Family Law


 
Family Law

Family Law

Family law is a practice area concerned with legal issues involving family relationships, such as adoption, divorce, and child custody. Attorneys practicing family law typically handle divorce, child custody, child support, and other related legal matters. Some family law attorneys specialize in adoption, paternity, emancipation, or other matters usually not related to divorce. States have the right to determine “reasonable formal requirements” for marriage, including age and legal capacity, and the majority of states do not permit same-sex couples to marry (but this is a rapidly changing area of law). Likewise, state laws govern the various rules and procedures for divorce and other family law matters.

Family law (also called matrimonial law) is an area of the law that deals with family matters and domestic relations, including: marriage, civil unions, and domestic partnerships; adoption and surrogacy. child abuse and child abduction.

 

Divorce And Separation

A “separation” is when a couple decides to live apart from each other because the relationship has broken down. The couple may be married, or they may be unmarried but living together like a married couple in a common-law relationship.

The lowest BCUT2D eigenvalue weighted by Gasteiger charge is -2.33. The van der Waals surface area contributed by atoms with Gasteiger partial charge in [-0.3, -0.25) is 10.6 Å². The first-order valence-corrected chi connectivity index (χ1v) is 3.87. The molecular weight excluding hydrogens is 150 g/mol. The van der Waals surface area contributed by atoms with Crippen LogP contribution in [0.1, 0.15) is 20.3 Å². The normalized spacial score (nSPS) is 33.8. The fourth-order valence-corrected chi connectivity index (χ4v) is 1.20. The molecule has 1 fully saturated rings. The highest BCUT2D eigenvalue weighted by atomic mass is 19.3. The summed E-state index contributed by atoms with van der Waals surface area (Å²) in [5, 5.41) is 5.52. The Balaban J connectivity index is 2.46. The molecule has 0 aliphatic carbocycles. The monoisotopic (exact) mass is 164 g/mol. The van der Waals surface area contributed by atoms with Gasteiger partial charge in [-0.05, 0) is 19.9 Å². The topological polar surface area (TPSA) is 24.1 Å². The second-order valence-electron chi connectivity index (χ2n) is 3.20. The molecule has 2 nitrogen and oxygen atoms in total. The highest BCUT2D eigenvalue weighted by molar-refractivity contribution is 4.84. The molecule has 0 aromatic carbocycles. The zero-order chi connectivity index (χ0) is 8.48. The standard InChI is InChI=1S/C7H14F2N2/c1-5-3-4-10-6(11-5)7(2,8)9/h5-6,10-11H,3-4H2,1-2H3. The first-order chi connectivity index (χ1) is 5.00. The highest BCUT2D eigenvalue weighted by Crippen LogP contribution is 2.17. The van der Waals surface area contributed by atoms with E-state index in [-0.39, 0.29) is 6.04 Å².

A “divorce” is when a court officially ends a marriage. Only legally married couples can divorce. In a legal separation, the parties are still married, versus a divorce where the marriage is ended. A legal separation is a court order that mandates the rights and duties of a couple while they are still married, but living apart. In a divorce, the spouses are no longer married. Legal separations are not too common, but can be helpful to a situation where the spouses work through any personal or financial issues affecting the marriage.

Custody

The legal right to take care of a child (such as a child whose parents are divorced).

Child Support And Alimony

Child support is payment to help raise young children. The custodial parent who is set to spend more time with the kids generally receives child support because they will spend more money on childcare. These payments typically end when the children reach a certain age, usually 18 or 21. Unlike alimony, there is no tax deduction for child support. The person receiving child support also does not need to pay income tax for receiving this money.

Alimony, also known as spousal support, consists of payments that one spouse makes to the other person after their divorce is final to maintain the same standard of living after the divorce. A divorce agreement usually involves alimony when one person makes more than the other; the higher earning spouse pays out alimony. The person paying alimony is typically able to claim the alimony as a tax deduction, while the person receiving alimony needs to report the payments as income.

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